The Community Schemes Ombud Service (CSOS) Act came into force in 2016 in order to regulate the operations of all community schemes in South Africa.
Community schemes are housing schemes where the common use and responsibility for the land and buildings within the scheme is shared.
There are three fundamental purposes of the CSOS Act:
There is often conflict when there is shared responsibility for land and building and, the CSOS aims to manage operations and provide efficient and cost-effective methods for dispute resolution within community schemes.
Typical examples of community schemes include:
The Act requires all new community schemes to register with the CSOS within 30 days of the date on which they were incorporated.
The CSOS is funded by the levies collected from community schemes. The Act stipulates that certain levies are to be paid by the schemes to the CSOS on a quarterly basis.
The schemes collect prescribed monthly levies from each unit within the community on a monthly basis.
The CSOS levies are calculated according to the levies charged by the schemes. Below is a table that outlines how the levies are determined:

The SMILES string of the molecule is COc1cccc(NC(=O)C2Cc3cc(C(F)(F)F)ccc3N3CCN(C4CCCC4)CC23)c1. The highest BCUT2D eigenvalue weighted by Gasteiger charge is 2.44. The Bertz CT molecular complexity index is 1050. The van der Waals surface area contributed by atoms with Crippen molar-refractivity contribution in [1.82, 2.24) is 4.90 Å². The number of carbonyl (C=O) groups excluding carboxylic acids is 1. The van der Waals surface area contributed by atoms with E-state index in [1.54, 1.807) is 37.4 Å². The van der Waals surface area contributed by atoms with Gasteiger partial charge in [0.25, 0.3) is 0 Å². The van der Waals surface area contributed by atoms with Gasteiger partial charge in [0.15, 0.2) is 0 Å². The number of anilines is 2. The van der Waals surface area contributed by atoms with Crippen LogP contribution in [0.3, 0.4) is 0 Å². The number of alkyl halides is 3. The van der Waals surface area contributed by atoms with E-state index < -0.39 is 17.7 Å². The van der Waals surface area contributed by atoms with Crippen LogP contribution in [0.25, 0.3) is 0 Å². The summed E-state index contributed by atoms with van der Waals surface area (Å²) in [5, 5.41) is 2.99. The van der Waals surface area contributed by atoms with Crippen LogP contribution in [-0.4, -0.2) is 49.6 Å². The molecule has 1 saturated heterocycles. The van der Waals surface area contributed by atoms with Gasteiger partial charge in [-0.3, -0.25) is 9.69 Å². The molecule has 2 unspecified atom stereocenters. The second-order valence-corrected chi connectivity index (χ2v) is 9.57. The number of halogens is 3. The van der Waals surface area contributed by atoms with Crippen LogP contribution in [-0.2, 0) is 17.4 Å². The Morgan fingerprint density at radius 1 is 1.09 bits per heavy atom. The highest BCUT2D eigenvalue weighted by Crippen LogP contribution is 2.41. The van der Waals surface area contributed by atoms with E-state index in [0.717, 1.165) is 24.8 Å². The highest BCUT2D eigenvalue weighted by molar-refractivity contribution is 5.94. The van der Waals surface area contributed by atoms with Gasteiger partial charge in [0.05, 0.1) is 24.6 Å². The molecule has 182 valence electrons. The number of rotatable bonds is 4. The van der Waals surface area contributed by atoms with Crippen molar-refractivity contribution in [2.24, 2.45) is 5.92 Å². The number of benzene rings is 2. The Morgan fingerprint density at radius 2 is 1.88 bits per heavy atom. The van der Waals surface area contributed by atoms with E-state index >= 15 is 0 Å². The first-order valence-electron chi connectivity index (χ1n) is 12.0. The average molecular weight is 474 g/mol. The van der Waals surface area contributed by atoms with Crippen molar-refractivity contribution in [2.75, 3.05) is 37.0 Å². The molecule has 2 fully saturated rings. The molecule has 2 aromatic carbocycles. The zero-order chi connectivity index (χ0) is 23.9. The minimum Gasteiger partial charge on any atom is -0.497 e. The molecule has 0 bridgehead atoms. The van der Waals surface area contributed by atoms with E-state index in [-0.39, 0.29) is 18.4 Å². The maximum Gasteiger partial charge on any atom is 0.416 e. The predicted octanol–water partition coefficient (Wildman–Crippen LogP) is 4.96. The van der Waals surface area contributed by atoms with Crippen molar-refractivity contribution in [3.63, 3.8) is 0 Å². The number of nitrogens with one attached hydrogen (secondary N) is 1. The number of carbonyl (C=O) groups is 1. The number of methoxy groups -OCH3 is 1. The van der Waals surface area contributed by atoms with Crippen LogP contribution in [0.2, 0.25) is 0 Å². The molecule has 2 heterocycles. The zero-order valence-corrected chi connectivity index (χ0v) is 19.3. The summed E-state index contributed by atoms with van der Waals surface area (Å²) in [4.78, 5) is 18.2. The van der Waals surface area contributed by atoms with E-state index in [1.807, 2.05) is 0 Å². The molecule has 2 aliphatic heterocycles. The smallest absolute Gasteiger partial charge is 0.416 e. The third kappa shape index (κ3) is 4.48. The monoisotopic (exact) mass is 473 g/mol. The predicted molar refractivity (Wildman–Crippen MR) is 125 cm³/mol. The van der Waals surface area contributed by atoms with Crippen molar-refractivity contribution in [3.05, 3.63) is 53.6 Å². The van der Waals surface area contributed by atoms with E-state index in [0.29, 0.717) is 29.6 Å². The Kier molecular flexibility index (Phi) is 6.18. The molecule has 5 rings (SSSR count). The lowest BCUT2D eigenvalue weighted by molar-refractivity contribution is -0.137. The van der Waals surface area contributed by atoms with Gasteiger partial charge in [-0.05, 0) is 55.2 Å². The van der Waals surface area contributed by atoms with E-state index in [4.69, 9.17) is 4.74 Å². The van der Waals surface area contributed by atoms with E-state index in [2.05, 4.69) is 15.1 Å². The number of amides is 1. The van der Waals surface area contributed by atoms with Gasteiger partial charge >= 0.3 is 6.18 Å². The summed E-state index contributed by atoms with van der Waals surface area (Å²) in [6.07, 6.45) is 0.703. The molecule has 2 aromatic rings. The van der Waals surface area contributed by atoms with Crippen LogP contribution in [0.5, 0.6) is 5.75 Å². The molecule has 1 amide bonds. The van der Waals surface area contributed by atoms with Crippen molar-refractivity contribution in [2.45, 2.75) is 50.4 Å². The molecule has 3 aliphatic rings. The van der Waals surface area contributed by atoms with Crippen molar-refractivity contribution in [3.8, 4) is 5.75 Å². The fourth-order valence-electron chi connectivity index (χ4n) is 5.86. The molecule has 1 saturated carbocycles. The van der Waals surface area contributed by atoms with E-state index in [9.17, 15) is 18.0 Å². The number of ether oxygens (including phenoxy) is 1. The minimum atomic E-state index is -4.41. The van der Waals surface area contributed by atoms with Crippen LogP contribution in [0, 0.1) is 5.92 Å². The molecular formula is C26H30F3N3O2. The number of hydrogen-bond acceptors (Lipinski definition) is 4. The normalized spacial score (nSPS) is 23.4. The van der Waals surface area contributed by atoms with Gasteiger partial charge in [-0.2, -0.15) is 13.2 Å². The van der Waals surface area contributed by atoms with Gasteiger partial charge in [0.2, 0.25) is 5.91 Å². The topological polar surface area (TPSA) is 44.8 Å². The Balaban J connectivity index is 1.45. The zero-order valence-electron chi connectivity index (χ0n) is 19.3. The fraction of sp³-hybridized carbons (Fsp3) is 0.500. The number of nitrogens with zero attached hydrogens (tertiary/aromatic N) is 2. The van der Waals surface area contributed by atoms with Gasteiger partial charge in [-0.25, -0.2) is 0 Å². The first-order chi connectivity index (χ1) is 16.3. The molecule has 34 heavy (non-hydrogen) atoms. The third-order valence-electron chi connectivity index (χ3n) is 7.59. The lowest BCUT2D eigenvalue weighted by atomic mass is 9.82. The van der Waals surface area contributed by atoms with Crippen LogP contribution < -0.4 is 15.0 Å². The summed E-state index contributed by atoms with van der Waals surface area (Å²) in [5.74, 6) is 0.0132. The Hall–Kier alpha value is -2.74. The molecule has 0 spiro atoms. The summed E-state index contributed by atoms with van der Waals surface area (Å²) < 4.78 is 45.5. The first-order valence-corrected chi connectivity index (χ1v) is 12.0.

Therefore, depending on the community scheme levy amount, the prescribed minimum CSOS levy is R0 and the maximum is R40 per unit, per month.
CSOS levies are collected by the schemes and must be paid at the end of March, June, September and December every year.
It’s important to distinguish between a scheme’s monthly levies and special levies as special levies collected by the scheme do not form part of the CSOS levy calculation.
The regulations provide for the following exclusions when it comes to CSOS levies:
When schemes do not comply with the Act’s provisions, they will be faced with significant penalties. Schemes will be charged an interest rate of 2% per month for non-payment of levies.
According to section 34 of the Act, persons who fail to comply with the Act will face conviction and may be liable to a fine or imprisonment for a period of up to 5 years, or both.
When an individual is convicted for a second time for the same offense, he or she will be liable to a fine or imprisonment for a period of up to 10 years, or both.
Schemes will make use of normal debt collection methods to collect outstanding levies from unit owners.
How to Recover Outstanding Levies - The Legal Process in South Africa
Community schemes are responsible for managing and administering the scheme and it’s owners in a professional manner.
This includes timeous collection of levies and payment thereof to the CSOS. If you would like more information about the CSOS and community schemes in South Africa, please feel free to contact our attorneys in Cape Town and Johannesburg.
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